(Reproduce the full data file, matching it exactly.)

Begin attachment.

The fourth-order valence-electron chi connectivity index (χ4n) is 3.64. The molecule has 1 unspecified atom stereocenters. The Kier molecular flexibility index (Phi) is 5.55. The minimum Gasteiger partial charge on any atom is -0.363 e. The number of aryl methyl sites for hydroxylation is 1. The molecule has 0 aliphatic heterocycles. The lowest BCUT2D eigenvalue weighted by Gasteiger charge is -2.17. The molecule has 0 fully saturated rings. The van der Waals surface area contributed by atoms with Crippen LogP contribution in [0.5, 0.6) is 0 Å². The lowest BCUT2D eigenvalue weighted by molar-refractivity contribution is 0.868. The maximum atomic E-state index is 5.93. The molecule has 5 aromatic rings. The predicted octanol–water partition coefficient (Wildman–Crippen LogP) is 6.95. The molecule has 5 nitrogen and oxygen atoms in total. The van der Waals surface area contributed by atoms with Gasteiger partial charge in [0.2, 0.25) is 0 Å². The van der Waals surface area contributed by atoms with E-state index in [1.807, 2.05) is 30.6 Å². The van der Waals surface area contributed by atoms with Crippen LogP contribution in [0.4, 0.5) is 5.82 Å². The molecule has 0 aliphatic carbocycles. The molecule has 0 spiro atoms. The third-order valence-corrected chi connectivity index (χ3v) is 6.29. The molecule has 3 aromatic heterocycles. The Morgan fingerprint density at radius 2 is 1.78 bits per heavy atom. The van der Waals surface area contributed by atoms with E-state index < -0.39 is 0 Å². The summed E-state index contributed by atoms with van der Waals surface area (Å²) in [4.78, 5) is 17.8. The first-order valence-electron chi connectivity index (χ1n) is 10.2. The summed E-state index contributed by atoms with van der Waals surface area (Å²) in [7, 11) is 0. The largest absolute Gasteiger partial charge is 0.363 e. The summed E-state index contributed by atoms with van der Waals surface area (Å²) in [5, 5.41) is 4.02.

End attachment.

The fourth-order valence-electron chi connectivity index (χ4n) is 3.64. The molecule has 1 unspecified atom stereocenters. The Kier molecular flexibility index (Phi) is 5.55. The minimum Gasteiger partial charge on any atom is -0.363 e. The number of aryl methyl sites for hydroxylation is 1. The molecule has 0 aliphatic heterocycles. The lowest BCUT2D eigenvalue weighted by Gasteiger charge is -2.17. The molecule has 0 fully saturated rings. The van der Waals surface area contributed by atoms with Crippen LogP contribution in [0.5, 0.6) is 0 Å². The lowest BCUT2D eigenvalue weighted by molar-refractivity contribution is 0.868. The maximum atomic E-state index is 5.93. The molecule has 5 aromatic rings. The predicted octanol–water partition coefficient (Wildman–Crippen LogP) is 6.95. The molecule has 5 nitrogen and oxygen atoms in total. The van der Waals surface area contributed by atoms with Gasteiger partial charge in [0.2, 0.25) is 0 Å². The van der Waals surface area contributed by atoms with E-state index in [1.807, 2.05) is 30.6 Å². The van der Waals surface area contributed by atoms with Crippen LogP contribution in [0.4, 0.5) is 5.82 Å². The molecule has 0 aliphatic carbocycles. The molecule has 0 spiro atoms. The third-order valence-corrected chi connectivity index (χ3v) is 6.29. The molecule has 3 aromatic heterocycles. The Morgan fingerprint density at radius 2 is 1.78 bits per heavy atom. The van der Waals surface area contributed by atoms with E-state index < -0.39 is 0 Å². The summed E-state index contributed by atoms with van der Waals surface area (Å²) in [4.78, 5) is 17.8. The first-order valence-electron chi connectivity index (χ1n) is 10.2. The summed E-state index contributed by atoms with van der Waals surface area (Å²) in [7, 11) is 0. The largest absolute Gasteiger partial charge is 0.363 e. The summed E-state index contributed by atoms with van der Waals surface area (Å²) in [5, 5.41) is 4.02.